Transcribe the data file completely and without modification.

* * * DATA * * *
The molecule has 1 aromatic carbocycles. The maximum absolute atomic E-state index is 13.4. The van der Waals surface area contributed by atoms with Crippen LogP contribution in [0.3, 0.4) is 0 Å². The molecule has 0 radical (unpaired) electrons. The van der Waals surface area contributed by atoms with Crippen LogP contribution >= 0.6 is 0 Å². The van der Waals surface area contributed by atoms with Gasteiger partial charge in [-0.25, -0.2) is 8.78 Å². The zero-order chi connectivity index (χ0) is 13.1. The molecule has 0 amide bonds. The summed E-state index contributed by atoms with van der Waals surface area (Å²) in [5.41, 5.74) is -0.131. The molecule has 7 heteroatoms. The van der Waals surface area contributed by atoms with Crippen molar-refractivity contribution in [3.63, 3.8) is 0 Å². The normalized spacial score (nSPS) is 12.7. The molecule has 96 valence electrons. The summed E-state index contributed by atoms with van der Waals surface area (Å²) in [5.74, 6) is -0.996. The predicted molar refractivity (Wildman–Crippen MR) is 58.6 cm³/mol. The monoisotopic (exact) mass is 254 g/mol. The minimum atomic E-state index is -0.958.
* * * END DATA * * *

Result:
The molecule has 1 aromatic carbocycles. The maximum absolute atomic E-state index is 13.4. The van der Waals surface area contributed by atoms with Crippen LogP contribution in [0.3, 0.4) is 0 Å². The molecule has 0 radical (unpaired) electrons. The van der Waals surface area contributed by atoms with Crippen LogP contribution >= 0.6 is 0 Å². The van der Waals surface area contributed by atoms with Gasteiger partial charge in [-0.25, -0.2) is 8.78 Å². The zero-order chi connectivity index (χ0) is 13.1. The molecule has 0 amide bonds. The summed E-state index contributed by atoms with van der Waals surface area (Å²) in [5.41, 5.74) is -0.131. The molecule has 7 heteroatoms. The van der Waals surface area contributed by atoms with Crippen molar-refractivity contribution in [3.63, 3.8) is 0 Å². The normalized spacial score (nSPS) is 12.7. The molecule has 96 valence electrons. The summed E-state index contributed by atoms with van der Waals surface area (Å²) in [5.74, 6) is -0.996. The predicted molar refractivity (Wildman–Crippen MR) is 58.6 cm³/mol. The monoisotopic (exact) mass is 254 g/mol. The minimum atomic E-state index is -0.958.